skip to main content

Virginia Tech News / Articles / 2013 / 11 

Undergraduate on a mission to feed Virginia Tech students in need

November 1, 2013

Kelly Berry is on a mission to feed Virginia Tech students in need.

Berry, of Orange, Va., a junior majoring in agricultural sciences in the College of Agriculture and Life Sciences, is leading the 209 Manna Ministry at the Wesley Foundation, home to the United Methodist Campus Ministry at Virginia Tech. The 209 Manna Ministry provides food to Virginia Tech students in need of a little extra help.

During two recent mission trips to Alabama, Berry worked at different food pantries. She said these experiences helped her to realize that there are food insecurities among people in all communities.

“My greatest inspiration came when I heard a story of a student renting a locker at the gym and living out of the library,” said Berry. “I feel moved to make a difference in the Virginia Tech community. I feel privileged that I can go out to dinner or shop for groceries when there are students on campus that do not have that opportunity.”

“Occasionally, about once a year or so, we will identify a homeless student,” said Dean of Students Tom Brown. “When that happens, we work closely with the student to explore options and hopefully secure housing for the individual, and this food pantry can provide much needed additional assistance."

But the services of the food pantry won’t be limited to homeless students.

“Given that approximately 60 percent of our students receive some form of financial aid, it is not unusual for students to come up short on food needs,” said Brown. “Most students in this situation would be referred to the Dean of Students Office and we would work to support them and connect them to needed resources.”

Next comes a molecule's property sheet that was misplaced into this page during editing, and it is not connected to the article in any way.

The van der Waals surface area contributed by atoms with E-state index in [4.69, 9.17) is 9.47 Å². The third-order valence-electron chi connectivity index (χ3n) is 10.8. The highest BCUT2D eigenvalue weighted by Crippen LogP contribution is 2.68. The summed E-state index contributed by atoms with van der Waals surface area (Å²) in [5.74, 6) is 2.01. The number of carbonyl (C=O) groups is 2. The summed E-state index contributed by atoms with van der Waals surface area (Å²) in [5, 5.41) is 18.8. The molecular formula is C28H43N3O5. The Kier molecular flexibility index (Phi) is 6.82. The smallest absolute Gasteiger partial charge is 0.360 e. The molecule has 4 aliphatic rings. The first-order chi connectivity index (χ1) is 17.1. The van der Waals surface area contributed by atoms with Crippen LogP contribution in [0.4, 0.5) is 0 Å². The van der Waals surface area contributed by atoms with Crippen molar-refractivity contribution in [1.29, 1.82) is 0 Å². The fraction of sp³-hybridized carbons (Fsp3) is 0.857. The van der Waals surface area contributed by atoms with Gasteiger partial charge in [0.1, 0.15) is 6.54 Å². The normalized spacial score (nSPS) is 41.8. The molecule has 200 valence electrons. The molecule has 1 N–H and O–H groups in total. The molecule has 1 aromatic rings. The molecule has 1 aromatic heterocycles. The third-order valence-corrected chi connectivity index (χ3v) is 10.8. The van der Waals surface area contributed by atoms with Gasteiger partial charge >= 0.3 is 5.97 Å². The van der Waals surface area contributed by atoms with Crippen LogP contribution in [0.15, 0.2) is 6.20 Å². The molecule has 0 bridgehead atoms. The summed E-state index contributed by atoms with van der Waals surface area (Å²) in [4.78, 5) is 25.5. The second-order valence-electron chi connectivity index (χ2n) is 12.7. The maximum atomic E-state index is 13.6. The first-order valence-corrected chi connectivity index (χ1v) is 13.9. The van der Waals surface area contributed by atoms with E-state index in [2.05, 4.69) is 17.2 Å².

Berry says the confidentiality of students with food insecurities is a top priority, and the pantry will use a point system to help students get what they need.

“Each student will be given 50 points a week to spend in the food pantry,” said Berry. “Each individual item will have a specific amount of points based on the value that it would be in the grocery store. Allowing them to shop gives them the freedom to choose what items they can use instead of being given a bag of pre-selected food. This will prevent food going to waste due to the students’ allergies or dislikes.” 

The cost of keeping shelves stocked at comparable university food pantries and church food pantries is an estimated at $22,000 to $25,000 annually. Berry says the Wesley Foundation hopes to raise that much through donations and support from within Virginia Tech, the local community, and businesses, and hopes to work with Greek organizations, student clubs, and other campus ministries to help stock the pantry.

Volunteer support will also be used to pick up donations, stock the shelves, and help the students shop for and bag items.

Written by Drew Knapp.

Contact: